The Biden administration asked a federal court on Monday to reinstate a Berkeley, California, ordinance that banned gas hookups in new construction after it struck down the regulation in April.
A three-judge panel of the Ninth Circuit unanimously sided in April with the California Restaurant Association (CRA), which sued after Berkeley adopted the ordinance in 2019, ruling that the ban is preempted by the federal Energy Policy and Conservation Act (EPCA). In a brief filed with the court on Monday, the administration argued the decision was “erroneous” and asked for a rehearing.
“This Court should grant rehearing to correct a panel opinion that destabilizes the long-settled understanding shared by the Department, the States, municipalities, and the courts over the allocation of regulatory authority in this area; threatens to preempt broad swaths of State and local health and safety law; and throws a wrench into the federal government’s administration of the Act,” the brief said.
Department of Justice and Department of Energy officials argue in their brief that EPCA enables the government to establish “energy conservation standards” for certain products and “prevents States and localities from attempting to do at their level what the Department of Energy does at the federal level” once there is a standard. It does not, however, preempt “health and safety ordinances” that “indirectly” impact the use of certain products, according to the brief.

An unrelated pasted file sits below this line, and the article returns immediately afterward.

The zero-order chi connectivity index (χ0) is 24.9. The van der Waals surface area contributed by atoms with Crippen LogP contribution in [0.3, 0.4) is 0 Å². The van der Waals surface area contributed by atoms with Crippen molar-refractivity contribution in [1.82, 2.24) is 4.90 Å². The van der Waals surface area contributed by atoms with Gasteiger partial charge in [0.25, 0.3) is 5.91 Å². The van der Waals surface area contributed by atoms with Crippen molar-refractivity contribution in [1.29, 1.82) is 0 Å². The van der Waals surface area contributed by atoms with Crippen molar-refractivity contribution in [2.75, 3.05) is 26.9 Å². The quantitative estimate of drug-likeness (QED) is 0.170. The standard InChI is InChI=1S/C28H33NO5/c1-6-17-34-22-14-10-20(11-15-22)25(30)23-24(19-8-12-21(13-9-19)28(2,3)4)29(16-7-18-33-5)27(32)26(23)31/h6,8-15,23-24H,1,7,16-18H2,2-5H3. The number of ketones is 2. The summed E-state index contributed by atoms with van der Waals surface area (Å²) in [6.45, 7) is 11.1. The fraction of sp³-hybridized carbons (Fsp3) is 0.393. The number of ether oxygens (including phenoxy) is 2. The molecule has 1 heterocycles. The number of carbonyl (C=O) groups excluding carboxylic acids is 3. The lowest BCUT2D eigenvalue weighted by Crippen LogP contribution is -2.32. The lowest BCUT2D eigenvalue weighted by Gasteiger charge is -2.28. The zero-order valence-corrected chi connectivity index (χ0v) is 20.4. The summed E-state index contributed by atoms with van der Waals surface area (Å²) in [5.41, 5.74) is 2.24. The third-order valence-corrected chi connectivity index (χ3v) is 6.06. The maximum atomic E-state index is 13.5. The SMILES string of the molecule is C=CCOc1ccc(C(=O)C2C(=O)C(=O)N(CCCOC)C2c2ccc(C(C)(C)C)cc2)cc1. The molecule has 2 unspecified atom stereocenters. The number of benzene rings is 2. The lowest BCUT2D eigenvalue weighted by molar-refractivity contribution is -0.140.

The court rejected the government’s interpretation of EPCA, which equated the terms “energy use” and “energy efficiency” with “energy conservation standards,” in its April ruling.
“[W]e presume that Congress means what it says, and we can’t simply reconfigure the statute to fit the Government’s needs,” Judge Patrick Bumatay, a Trump appointee, wrote in his opinion. “Indeed, after Congress has taken pains to define each phrase separately, it would be inappropriate for courts to disregard these nuances and treat the phrases as interchangeable.”
A commissioner at the U.S. Consumer Product Safety Commission (CSPC), Rich Trumka Jr., told Bloomberg the agency was considering a gas stove ban in January. The DOE announced a proposed rule in February that would create energy efficiency standards for new gas stoves.
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